After traveling billions of miles over seven years to hit an asteroid and bring back a sample, NASA’s Osiris-REx mission finally sent its precious contents toward Earth’s atmosphere.
The spacecraft successfully released a sample canister containing about a cup of asteroid as it passed within 63,000 miles of the planet’s surface, officials announced Sunday morning.
The canister is expected to contain roughly a coffee cup’s worth of rocks and other materials collected from the asteroid Bennu, which was more than 200 million miles away at the time.
This single portion of space rock will mark the largest haul of extraterrestrial material brought back by any nation to Earth since the Apollo astronauts brought pieces of the moon home, and the culmination of the first attempt at the NASA to bring samples from an asteroid back to Earth.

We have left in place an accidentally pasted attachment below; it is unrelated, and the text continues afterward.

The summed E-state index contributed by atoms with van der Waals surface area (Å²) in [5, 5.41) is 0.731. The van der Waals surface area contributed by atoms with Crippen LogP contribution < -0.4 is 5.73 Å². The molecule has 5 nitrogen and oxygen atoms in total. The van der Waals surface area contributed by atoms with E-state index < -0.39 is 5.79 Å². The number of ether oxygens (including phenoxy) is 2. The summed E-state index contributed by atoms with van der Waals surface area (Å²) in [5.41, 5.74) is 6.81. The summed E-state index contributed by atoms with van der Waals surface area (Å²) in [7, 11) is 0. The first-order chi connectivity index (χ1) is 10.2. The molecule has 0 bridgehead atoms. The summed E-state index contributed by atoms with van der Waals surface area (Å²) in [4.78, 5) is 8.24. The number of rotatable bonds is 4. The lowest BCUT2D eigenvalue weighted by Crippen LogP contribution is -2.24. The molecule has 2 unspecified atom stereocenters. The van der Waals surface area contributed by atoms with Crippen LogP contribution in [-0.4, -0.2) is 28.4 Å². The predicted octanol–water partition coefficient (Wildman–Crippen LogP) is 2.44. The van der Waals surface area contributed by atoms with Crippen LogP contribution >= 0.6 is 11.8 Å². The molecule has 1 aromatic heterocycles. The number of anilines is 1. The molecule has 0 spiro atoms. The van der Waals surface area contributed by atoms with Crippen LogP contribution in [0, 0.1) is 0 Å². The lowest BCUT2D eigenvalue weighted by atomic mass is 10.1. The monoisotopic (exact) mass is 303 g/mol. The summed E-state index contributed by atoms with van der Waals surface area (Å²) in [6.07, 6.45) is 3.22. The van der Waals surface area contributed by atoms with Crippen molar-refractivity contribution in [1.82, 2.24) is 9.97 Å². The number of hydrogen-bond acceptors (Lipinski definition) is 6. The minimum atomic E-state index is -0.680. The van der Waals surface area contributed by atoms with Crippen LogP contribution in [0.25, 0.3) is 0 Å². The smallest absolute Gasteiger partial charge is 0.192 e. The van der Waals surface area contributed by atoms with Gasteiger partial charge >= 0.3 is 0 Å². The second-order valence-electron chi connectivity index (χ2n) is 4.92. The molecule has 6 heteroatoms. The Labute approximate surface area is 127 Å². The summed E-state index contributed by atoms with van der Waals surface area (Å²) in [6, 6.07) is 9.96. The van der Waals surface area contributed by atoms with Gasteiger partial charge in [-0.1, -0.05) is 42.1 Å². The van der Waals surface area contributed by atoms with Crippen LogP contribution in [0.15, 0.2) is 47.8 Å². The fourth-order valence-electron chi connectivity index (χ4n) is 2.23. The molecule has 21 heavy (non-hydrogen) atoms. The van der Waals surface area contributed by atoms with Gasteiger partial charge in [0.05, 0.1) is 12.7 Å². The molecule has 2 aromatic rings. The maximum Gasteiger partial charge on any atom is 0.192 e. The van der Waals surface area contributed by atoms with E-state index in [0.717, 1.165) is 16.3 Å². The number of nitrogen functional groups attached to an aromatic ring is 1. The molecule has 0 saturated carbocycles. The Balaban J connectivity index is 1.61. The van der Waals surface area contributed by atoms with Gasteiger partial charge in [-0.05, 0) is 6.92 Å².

Watch NASA’s live stream of the sample return here:
Asteroids represent the primordial building material of our early solar system, untouched by planetary processes or the presence of living beings. As such, they could offer scientists a window into the type of chemistry that could have led to life on Earth.
But for that to happen, that cartridge will now have to complete the final leg of its journey on its own. To do this, it will have to endure temperatures hotter than lava and slow down to a speed 36 times the speed of sound before landing in Utah’s Great Salt Lake Desert.
Officials say they expect the capsule to land in Utah shortly before 11 a.m. After retrieving it, team members will transport the canister to NASA’s Johnson Space Center in Houston, Texas, which houses the repository for space samples like moon rocks. On Tuesday, if all goes well, they will open the cartridge in a special laboratory.
After that, the goal is to store part of the sample so that future generations of scientists can also study these samples with more advanced tools – just as scientists today still study moon rocks that astronauts from Apollo brought back so many decades ago.